Hi Chris - I just took a hand quilting class yesterday. My instructor has been HQ for 30yrs. She will not hand quilt with warm and natural for that very reason. W&N is very dense. I got to stitch on many different types and I loved the wool batting (has a high loft). there is another called Thermore, very nice low loft. Poly is easy to quilt through, another high loft. Then another with lower loft was Hobbs 80/20 Heirloom, which happened to be her favorite - this was a medium loft. hope this helps. Suebee

  16. #16
    community benefactor Parrothead's Avatar
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    Have you tried the twin pointed needles? You can quilt with any batting or fabric with them.

  17. #17
    Super Member suebee's Avatar
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    Twin needle for hand quilting? I dont think I have ever seen them? is this a specialty?

  18. #18
    ruthieg's Avatar
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    I use Quilter's Dream low loft poly for hand quilting. It drapes well and isn't too warm. (I live in Florida). I use warm and natural for machine quilting. But basically I don't like its texture.

  19. #19
    community benefactor Parrothead's Avatar
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    Quote Originally Posted by suebee
    Twin needle for hand quilting? I dont think I have ever seen them? is this a specialty?
    Do a search on here. We have discussed them before and I posted pictures then. They make them for needlework and for quilting. I first saw them at a Quaker demo. You can buy them on line.
    Attached Images Attached Images

  20. #20
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    I think the twin pointed needles are used for stab stitching - you don't have to turn the needle underneath the quilt when you use this method.

  21. #21
    eaglebeak1960's Avatar
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    when I used to hand quilt I used beeswax on my thread... I tried it on the needle one time it seemed to slide thru better.. also used moleskin on my fingers to help prevent sore fingers..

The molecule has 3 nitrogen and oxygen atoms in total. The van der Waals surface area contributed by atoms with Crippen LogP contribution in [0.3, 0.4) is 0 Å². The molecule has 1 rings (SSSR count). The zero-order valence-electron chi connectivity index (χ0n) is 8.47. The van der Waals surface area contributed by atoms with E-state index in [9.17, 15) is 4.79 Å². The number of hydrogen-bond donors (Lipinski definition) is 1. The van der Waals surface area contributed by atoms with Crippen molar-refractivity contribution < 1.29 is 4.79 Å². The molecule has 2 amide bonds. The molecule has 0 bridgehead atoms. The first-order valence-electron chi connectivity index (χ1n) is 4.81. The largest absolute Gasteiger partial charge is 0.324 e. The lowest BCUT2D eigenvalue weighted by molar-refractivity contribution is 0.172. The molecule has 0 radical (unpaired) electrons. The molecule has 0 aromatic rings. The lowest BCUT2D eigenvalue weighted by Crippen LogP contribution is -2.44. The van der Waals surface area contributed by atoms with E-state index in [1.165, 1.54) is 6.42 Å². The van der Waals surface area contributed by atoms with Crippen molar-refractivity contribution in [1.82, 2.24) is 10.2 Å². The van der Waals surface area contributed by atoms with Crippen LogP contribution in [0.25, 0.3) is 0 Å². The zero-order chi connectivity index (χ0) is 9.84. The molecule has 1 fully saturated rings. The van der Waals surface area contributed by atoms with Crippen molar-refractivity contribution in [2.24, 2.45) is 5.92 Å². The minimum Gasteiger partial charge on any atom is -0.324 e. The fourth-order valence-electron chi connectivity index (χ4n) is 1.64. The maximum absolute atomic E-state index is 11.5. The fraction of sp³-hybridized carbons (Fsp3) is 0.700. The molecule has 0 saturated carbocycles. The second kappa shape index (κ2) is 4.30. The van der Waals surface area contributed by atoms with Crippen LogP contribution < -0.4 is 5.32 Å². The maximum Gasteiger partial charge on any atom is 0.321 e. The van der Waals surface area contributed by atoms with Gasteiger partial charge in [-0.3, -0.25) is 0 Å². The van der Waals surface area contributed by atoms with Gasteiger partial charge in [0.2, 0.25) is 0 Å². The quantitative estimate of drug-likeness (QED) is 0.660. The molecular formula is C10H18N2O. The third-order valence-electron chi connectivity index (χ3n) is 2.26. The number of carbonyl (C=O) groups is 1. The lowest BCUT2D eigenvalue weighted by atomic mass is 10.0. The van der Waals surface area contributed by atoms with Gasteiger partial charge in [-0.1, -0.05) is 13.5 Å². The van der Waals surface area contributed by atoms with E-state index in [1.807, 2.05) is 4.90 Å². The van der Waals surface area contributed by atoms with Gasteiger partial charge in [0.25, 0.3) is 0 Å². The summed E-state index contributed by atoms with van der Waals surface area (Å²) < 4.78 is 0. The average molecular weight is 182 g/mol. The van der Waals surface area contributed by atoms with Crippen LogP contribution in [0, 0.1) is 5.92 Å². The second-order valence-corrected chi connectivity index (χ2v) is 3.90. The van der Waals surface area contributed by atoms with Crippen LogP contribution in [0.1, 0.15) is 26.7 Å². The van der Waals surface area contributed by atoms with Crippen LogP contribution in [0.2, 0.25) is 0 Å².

22. #22
    Junior Member keolika's Avatar
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    I have been using flannel for batting for table toppers, place mats and wal quilts, pretty easy to hand quilt.I see lots of other hints that I plan to use , like the rubber tip finger thing, I am picking one of those next trip to town.

    Rita

  23. #23
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    You can try usung a needle grabber that helps pull the needle through. I usually use a childs balloon cause with all the Grands I seem to have a lifetime supply.

  24. #24
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    I have to agree with you, I made a table cloth and used warm & natural, I put 2 or 3 holes in a new silver thimble, I hand quilt exclusive, and I don't believe I will ever buy warm & natural again. It is too hard to hand quilt.

  25. #25
    Junior Member keolika's Avatar
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    Quote Originally Posted by eaglebeak1960
    when I used to hand quilt I used beeswax on my thread... I tried it on the needle one time it seemed to slide thru better.. also used moleskin on my fingers to help prevent sore fingers..
    Also if you don't have beeswax rub your thread with a dryer sheet.